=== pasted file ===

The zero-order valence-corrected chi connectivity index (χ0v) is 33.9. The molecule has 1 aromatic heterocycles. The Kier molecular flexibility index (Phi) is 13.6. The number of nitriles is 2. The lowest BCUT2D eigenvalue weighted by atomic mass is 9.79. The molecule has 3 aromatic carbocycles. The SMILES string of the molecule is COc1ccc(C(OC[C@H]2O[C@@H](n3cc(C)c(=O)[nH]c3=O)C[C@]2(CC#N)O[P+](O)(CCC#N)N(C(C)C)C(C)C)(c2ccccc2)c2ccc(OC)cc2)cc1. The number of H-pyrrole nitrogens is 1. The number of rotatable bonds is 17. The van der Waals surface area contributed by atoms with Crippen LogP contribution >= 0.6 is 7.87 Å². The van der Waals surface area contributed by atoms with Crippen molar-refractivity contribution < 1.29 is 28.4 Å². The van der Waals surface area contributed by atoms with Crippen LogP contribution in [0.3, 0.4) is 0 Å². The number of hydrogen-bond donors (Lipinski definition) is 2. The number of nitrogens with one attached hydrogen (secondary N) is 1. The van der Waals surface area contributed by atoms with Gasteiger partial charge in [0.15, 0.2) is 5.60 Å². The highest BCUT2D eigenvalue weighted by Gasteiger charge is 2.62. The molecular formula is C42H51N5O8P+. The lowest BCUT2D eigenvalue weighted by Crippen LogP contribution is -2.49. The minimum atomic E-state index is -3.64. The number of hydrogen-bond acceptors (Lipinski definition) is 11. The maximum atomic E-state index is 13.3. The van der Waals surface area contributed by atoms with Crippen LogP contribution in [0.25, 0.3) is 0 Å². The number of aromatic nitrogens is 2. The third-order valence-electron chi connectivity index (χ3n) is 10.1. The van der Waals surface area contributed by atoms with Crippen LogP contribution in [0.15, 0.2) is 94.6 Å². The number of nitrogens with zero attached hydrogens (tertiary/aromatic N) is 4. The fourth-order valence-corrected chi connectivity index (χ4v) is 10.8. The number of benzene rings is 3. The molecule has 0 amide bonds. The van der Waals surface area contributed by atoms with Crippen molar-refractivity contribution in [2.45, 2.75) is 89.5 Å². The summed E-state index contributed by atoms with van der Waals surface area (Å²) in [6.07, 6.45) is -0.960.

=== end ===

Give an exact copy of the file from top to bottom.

The zero-order valence-corrected chi connectivity index (χ0v) is 33.9. The molecule has 1 aromatic heterocycles. The Kier molecular flexibility index (Phi) is 13.6. The number of nitriles is 2. The lowest BCUT2D eigenvalue weighted by atomic mass is 9.79. The molecule has 3 aromatic carbocycles. The SMILES string of the molecule is COc1ccc(C(OC[C@H]2O[C@@H](n3cc(C)c(=O)[nH]c3=O)C[C@]2(CC#N)O[P+](O)(CCC#N)N(C(C)C)C(C)C)(c2ccccc2)c2ccc(OC)cc2)cc1. The number of H-pyrrole nitrogens is 1. The number of rotatable bonds is 17. The van der Waals surface area contributed by atoms with Crippen LogP contribution >= 0.6 is 7.87 Å². The van der Waals surface area contributed by atoms with Crippen molar-refractivity contribution < 1.29 is 28.4 Å². The van der Waals surface area contributed by atoms with Crippen LogP contribution in [0.3, 0.4) is 0 Å². The number of hydrogen-bond donors (Lipinski definition) is 2. The number of nitrogens with one attached hydrogen (secondary N) is 1. The van der Waals surface area contributed by atoms with Gasteiger partial charge in [0.15, 0.2) is 5.60 Å². The highest BCUT2D eigenvalue weighted by Gasteiger charge is 2.62. The molecular formula is C42H51N5O8P+. The lowest BCUT2D eigenvalue weighted by Crippen LogP contribution is -2.49. The minimum atomic E-state index is -3.64. The number of hydrogen-bond acceptors (Lipinski definition) is 11. The maximum atomic E-state index is 13.3. The van der Waals surface area contributed by atoms with Crippen LogP contribution in [0.25, 0.3) is 0 Å². The number of aromatic nitrogens is 2. The third-order valence-electron chi connectivity index (χ3n) is 10.1. The van der Waals surface area contributed by atoms with Crippen LogP contribution in [0.15, 0.2) is 94.6 Å². The number of nitrogens with zero attached hydrogens (tertiary/aromatic N) is 4. The fourth-order valence-corrected chi connectivity index (χ4v) is 10.8. The number of benzene rings is 3. The molecule has 0 amide bonds. The van der Waals surface area contributed by atoms with Crippen molar-refractivity contribution in [2.45, 2.75) is 89.5 Å². The summed E-state index contributed by atoms with van der Waals surface area (Å²) in [6.07, 6.45) is -0.960.